Traditional public schools lack sufficient accountability to parents because children must attend their assigned school regardless of the quality of the education students receive. Private schools, and charter schools, are directly accountable to parents and must deliver a satisfactory educational experience or lose students. Public schools operate as monopolies and lack sufficient systematic incentives to provide a high-quality education to the students they serve, because many lack the financial means to move to better public schools or pay private school tuition. Educational choice programs empower parents to leave any school that is not meeting their child's needs; a direct and effective accountability mechanism. With choice programs, parents choose the educational environment that best suits their child, which holds both private and public schools directly accountable to parents.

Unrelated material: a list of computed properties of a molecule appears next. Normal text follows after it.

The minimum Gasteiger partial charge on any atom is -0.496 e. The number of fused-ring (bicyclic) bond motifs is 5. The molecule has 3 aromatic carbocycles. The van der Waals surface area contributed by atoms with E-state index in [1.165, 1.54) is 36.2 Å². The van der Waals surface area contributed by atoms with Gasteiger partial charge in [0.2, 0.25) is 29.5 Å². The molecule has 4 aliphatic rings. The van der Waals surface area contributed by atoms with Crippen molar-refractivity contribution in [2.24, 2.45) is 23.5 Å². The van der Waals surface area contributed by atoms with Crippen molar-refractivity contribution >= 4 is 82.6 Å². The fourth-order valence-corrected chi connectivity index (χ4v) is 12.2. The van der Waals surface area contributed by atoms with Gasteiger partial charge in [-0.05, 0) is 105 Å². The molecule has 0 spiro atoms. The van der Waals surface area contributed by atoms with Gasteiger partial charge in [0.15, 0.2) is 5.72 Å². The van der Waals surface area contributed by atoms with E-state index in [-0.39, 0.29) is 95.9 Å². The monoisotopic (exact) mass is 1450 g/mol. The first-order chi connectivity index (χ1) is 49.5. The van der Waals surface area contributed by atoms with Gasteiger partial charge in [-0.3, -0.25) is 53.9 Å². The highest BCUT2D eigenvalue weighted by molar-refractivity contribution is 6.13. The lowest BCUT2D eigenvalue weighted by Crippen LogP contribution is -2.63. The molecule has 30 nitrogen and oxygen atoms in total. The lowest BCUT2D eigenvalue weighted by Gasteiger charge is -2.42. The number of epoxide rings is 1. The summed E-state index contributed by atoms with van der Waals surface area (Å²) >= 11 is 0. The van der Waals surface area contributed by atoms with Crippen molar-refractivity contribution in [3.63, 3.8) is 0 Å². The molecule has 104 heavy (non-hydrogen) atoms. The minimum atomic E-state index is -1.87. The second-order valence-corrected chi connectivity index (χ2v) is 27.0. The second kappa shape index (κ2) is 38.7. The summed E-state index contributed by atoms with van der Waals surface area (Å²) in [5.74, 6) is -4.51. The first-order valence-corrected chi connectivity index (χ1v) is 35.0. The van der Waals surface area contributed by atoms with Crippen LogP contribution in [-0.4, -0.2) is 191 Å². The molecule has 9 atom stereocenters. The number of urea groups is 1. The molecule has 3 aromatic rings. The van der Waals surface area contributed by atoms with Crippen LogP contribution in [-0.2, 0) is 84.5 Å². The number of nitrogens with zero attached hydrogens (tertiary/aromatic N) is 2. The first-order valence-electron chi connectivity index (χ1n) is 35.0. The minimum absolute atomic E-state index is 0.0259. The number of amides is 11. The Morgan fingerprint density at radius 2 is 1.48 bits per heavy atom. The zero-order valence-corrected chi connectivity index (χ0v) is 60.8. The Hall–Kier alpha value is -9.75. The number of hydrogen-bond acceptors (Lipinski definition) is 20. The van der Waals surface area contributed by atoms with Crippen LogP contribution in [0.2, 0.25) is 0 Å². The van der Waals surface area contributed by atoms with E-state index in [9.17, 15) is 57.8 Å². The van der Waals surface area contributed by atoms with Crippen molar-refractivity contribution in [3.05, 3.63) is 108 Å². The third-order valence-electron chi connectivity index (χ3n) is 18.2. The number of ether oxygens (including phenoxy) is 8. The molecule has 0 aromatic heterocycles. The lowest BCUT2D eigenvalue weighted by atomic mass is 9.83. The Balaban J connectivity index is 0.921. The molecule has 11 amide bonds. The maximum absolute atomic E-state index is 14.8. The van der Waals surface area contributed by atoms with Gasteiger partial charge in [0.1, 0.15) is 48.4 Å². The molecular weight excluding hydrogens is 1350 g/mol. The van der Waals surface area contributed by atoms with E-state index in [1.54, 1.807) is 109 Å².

Religious educational choice programs are constitutional if neutral regarding religion—neither favoring nor discriminating against religious options, and parents free to decide whether to participate and select among the providers.

Tax credits for donations to fund student scholarship awards are funded with private, not public dollars. The government does not own, control, or possess the donated money. Government already gives tax benefits for private donations for charitable donations.

Students attending religious schools receive better, not less or worse, science education than their public school counterparts. Private schools outperform public schools in English, reading, and math, as well as science.

Students with special needs are not forced to give up their rights under federal law by participating in choice programs; participation is voluntary. Parents who are dissatisfied may remove their child from the school.